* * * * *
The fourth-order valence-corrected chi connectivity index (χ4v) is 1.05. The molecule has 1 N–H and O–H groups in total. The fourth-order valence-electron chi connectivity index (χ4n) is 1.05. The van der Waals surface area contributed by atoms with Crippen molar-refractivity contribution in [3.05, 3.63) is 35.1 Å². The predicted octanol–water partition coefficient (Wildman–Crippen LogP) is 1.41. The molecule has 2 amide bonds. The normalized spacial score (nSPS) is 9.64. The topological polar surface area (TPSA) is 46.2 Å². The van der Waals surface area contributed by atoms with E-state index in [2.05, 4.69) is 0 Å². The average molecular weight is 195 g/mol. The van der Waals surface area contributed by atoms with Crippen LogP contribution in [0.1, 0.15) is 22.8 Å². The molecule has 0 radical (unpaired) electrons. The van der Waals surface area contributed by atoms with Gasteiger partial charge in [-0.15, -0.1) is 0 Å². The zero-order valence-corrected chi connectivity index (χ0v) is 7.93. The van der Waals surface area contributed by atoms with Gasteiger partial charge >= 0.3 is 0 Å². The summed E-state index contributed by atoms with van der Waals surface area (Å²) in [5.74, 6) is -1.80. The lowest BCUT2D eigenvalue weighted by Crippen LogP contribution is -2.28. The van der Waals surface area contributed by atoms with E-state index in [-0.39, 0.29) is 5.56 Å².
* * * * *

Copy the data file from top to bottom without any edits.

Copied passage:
The fourth-order valence-corrected chi connectivity index (χ4v) is 1.05. The molecule has 1 N–H and O–H groups in total. The fourth-order valence-electron chi connectivity index (χ4n) is 1.05. The van der Waals surface area contributed by atoms with Crippen molar-refractivity contribution in [3.05, 3.63) is 35.1 Å². The predicted octanol–water partition coefficient (Wildman–Crippen LogP) is 1.41. The molecule has 2 amide bonds. The normalized spacial score (nSPS) is 9.64. The topological polar surface area (TPSA) is 46.2 Å². The van der Waals surface area contributed by atoms with E-state index in [2.05, 4.69) is 0 Å². The average molecular weight is 195 g/mol. The van der Waals surface area contributed by atoms with Crippen LogP contribution in [0.1, 0.15) is 22.8 Å². The molecule has 0 radical (unpaired) electrons. The van der Waals surface area contributed by atoms with Gasteiger partial charge in [-0.15, -0.1) is 0 Å². The zero-order valence-corrected chi connectivity index (χ0v) is 7.93. The van der Waals surface area contributed by atoms with Gasteiger partial charge >= 0.3 is 0 Å². The summed E-state index contributed by atoms with van der Waals surface area (Å²) in [5.74, 6) is -1.80. The lowest BCUT2D eigenvalue weighted by Crippen LogP contribution is -2.28. The van der Waals surface area contributed by atoms with E-state index in [-0.39, 0.29) is 5.56 Å².